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PNS Daily Newscast - October 23, 2017 


We begin the week with President Donald Trump urging GOP House members to support the Senate budget bill; a new report tracks a growing “right” to discriminate at both the state and federal level; and we will let you know why Trump budget cuts are being labeled a threat to waterways in the Midwest.

Daily Newscasts

LI Water Quality “Depends On Us”

Yes, it's back. Algal blooms from nitrogen pollution can lead to massive fish kills in Long Island harbors and bays. (NOAA)
Yes, it's back. Algal blooms from nitrogen pollution can lead to massive fish kills in Long Island harbors and bays. (NOAA)
June 14, 2017

NEW YORK - Clean water "Depends On Us." That's the message of an ongoing campaign to raise public awareness about the impact of nitrogen from septic systems on Long Island waters.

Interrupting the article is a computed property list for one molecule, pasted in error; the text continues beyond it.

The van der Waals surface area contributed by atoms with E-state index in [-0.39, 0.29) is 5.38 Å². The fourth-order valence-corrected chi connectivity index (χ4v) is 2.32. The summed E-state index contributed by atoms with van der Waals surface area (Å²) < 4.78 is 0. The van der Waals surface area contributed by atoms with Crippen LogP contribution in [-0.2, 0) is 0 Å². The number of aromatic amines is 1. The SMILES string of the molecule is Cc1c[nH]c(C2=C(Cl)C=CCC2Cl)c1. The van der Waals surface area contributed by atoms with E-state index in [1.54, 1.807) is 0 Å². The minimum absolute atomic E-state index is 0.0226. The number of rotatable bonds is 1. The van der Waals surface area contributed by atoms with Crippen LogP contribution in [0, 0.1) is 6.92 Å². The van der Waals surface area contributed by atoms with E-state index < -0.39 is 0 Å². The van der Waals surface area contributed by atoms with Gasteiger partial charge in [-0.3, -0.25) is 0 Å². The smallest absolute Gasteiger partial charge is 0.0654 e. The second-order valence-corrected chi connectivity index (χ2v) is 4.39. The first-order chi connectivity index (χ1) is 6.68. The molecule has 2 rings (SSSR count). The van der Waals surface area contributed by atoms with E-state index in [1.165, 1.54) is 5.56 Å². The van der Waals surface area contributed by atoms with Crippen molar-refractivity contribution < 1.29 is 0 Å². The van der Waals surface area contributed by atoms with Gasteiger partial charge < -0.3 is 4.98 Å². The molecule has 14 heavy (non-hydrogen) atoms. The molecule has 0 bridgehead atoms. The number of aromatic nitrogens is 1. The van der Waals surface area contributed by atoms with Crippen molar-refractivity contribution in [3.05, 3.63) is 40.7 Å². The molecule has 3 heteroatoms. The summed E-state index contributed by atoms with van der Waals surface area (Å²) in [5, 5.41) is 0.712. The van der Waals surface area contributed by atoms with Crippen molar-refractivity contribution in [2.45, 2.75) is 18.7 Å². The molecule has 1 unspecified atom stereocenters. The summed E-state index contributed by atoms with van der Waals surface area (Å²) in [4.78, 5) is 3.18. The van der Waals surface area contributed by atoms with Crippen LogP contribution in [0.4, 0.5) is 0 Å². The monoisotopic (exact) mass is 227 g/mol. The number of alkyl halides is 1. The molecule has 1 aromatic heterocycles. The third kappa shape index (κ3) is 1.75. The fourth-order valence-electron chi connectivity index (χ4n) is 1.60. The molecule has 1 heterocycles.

Home septic systems are the primary source of nitrogen pollution on Long Island, both in ground water and in the bays and harbors. According to Carl LoBue, New York oceans program director for The Nature Conservancy, that pollution is fouling the water again - and just in time for Father's Day outings.

"Sadly, we're experiencing harmful algal blooms like brown tide in a lot of the South Shore bays," he said, "making it unfortunate for the folks who plan to get out and do some fishing and recreation this weekend."

The Nature Conservancy is conducting its "Depends On Us" campaign to draw attention to the importance of clean water for health, recreation and the environment.

LoBue said septic systems that remove 75 percent of the nitrogen from home wastewater have been developed and are available, but new houses still are being built using the old technology.

"We have yet to require new development to use these new systems," he said, "but that's being discussed and, perhaps by next year, that will be in place."

For existing homes, LoBue pointed out that Suffolk County recently took action to help homeowners clean up residential waste.

"We have a county rebate program that just passed that's going to help subsidize people for phasing out and replacing old cesspools and septic systems with newer models that remove nitrogen," he said.

LoBue said this year's state budget also includes $75 million to help defray some of the cost of installing the new septic systems.

More information is online at nature.org.

Andrea Sears, Public News Service - NY